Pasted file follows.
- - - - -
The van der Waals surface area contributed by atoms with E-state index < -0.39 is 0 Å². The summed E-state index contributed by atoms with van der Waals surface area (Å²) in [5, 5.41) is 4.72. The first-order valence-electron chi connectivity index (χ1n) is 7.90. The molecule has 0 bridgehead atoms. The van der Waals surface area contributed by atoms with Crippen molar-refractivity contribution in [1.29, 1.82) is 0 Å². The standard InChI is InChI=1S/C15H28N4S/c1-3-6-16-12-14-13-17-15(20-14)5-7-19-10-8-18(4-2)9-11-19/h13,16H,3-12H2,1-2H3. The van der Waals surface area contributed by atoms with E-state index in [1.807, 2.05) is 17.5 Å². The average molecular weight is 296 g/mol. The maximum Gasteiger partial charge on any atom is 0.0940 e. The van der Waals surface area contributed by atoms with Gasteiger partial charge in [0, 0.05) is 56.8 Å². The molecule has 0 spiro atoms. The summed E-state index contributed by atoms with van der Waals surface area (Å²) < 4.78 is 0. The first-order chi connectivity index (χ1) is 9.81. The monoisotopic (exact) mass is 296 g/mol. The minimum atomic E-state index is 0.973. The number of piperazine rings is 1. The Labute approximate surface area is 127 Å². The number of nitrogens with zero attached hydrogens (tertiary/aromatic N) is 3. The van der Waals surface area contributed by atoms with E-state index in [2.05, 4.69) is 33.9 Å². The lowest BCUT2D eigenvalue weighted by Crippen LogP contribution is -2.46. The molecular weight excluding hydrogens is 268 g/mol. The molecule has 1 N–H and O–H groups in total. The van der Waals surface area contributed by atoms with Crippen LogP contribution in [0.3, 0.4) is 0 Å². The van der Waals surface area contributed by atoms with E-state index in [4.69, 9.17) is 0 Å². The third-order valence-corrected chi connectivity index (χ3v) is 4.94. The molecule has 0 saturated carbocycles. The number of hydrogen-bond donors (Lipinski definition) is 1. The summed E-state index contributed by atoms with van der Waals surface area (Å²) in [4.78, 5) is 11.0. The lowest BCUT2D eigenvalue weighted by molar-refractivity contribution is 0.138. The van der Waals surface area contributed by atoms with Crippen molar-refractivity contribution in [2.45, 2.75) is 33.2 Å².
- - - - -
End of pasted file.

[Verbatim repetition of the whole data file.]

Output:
The van der Waals surface area contributed by atoms with E-state index < -0.39 is 0 Å². The summed E-state index contributed by atoms with van der Waals surface area (Å²) in [5, 5.41) is 4.72. The first-order valence-electron chi connectivity index (χ1n) is 7.90. The molecule has 0 bridgehead atoms. The van der Waals surface area contributed by atoms with Crippen molar-refractivity contribution in [1.29, 1.82) is 0 Å². The standard InChI is InChI=1S/C15H28N4S/c1-3-6-16-12-14-13-17-15(20-14)5-7-19-10-8-18(4-2)9-11-19/h13,16H,3-12H2,1-2H3. The van der Waals surface area contributed by atoms with E-state index in [1.807, 2.05) is 17.5 Å². The average molecular weight is 296 g/mol. The maximum Gasteiger partial charge on any atom is 0.0940 e. The van der Waals surface area contributed by atoms with Gasteiger partial charge in [0, 0.05) is 56.8 Å². The molecule has 0 spiro atoms. The summed E-state index contributed by atoms with van der Waals surface area (Å²) < 4.78 is 0. The first-order chi connectivity index (χ1) is 9.81. The monoisotopic (exact) mass is 296 g/mol. The minimum atomic E-state index is 0.973. The number of piperazine rings is 1. The Labute approximate surface area is 127 Å². The number of nitrogens with zero attached hydrogens (tertiary/aromatic N) is 3. The van der Waals surface area contributed by atoms with E-state index in [2.05, 4.69) is 33.9 Å². The lowest BCUT2D eigenvalue weighted by Crippen LogP contribution is -2.46. The molecular weight excluding hydrogens is 268 g/mol. The molecule has 1 N–H and O–H groups in total. The van der Waals surface area contributed by atoms with Crippen LogP contribution in [0.3, 0.4) is 0 Å². The van der Waals surface area contributed by atoms with E-state index in [4.69, 9.17) is 0 Å². The third-order valence-corrected chi connectivity index (χ3v) is 4.94. The molecule has 0 saturated carbocycles. The number of hydrogen-bond donors (Lipinski definition) is 1. The summed E-state index contributed by atoms with van der Waals surface area (Å²) in [4.78, 5) is 11.0. The lowest BCUT2D eigenvalue weighted by molar-refractivity contribution is 0.138. The van der Waals surface area contributed by atoms with Crippen molar-refractivity contribution in [2.45, 2.75) is 33.2 Å².